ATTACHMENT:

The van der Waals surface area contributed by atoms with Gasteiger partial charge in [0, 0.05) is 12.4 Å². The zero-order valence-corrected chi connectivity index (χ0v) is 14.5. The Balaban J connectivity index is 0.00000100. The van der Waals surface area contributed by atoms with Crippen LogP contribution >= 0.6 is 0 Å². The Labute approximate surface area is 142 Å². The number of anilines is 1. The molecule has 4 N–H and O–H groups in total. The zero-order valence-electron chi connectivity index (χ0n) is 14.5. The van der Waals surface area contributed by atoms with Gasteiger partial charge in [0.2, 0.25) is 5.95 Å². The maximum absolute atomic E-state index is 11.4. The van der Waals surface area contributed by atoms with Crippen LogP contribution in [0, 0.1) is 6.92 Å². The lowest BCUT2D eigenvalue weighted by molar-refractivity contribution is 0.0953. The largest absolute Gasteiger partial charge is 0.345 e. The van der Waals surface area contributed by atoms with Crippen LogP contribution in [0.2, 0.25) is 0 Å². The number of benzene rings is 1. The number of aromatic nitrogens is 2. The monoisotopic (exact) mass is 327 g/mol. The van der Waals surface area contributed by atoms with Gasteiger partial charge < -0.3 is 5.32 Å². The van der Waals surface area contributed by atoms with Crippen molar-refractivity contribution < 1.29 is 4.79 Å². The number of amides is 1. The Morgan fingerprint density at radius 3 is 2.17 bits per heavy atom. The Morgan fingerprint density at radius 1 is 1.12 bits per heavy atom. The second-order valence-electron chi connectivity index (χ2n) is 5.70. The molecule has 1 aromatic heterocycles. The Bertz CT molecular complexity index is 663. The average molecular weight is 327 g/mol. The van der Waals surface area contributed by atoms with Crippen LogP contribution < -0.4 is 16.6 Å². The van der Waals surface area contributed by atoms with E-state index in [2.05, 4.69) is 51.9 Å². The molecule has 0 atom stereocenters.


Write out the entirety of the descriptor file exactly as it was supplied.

The van der Waals surface area contributed by atoms with Gasteiger partial charge in [0, 0.05) is 12.4 Å². The zero-order valence-corrected chi connectivity index (χ0v) is 14.5. The Balaban J connectivity index is 0.00000100. The van der Waals surface area contributed by atoms with Crippen LogP contribution >= 0.6 is 0 Å². The Labute approximate surface area is 142 Å². The number of anilines is 1. The molecule has 4 N–H and O–H groups in total. The zero-order valence-electron chi connectivity index (χ0n) is 14.5. The van der Waals surface area contributed by atoms with Gasteiger partial charge in [0.2, 0.25) is 5.95 Å². The maximum absolute atomic E-state index is 11.4. The van der Waals surface area contributed by atoms with Crippen LogP contribution in [0, 0.1) is 6.92 Å². The lowest BCUT2D eigenvalue weighted by molar-refractivity contribution is 0.0953. The largest absolute Gasteiger partial charge is 0.345 e. The van der Waals surface area contributed by atoms with Crippen LogP contribution in [0.2, 0.25) is 0 Å². The number of benzene rings is 1. The number of aromatic nitrogens is 2. The monoisotopic (exact) mass is 327 g/mol. The van der Waals surface area contributed by atoms with Gasteiger partial charge < -0.3 is 5.32 Å². The van der Waals surface area contributed by atoms with Crippen molar-refractivity contribution < 1.29 is 4.79 Å². The number of amides is 1. The Morgan fingerprint density at radius 3 is 2.17 bits per heavy atom. The Morgan fingerprint density at radius 1 is 1.12 bits per heavy atom. The second-order valence-electron chi connectivity index (χ2n) is 5.70. The molecule has 1 aromatic heterocycles. The Bertz CT molecular complexity index is 663. The average molecular weight is 327 g/mol. The van der Waals surface area contributed by atoms with Crippen LogP contribution < -0.4 is 16.6 Å². The van der Waals surface area contributed by atoms with E-state index in [2.05, 4.69) is 51.9 Å². The molecule has 0 atom stereocenters.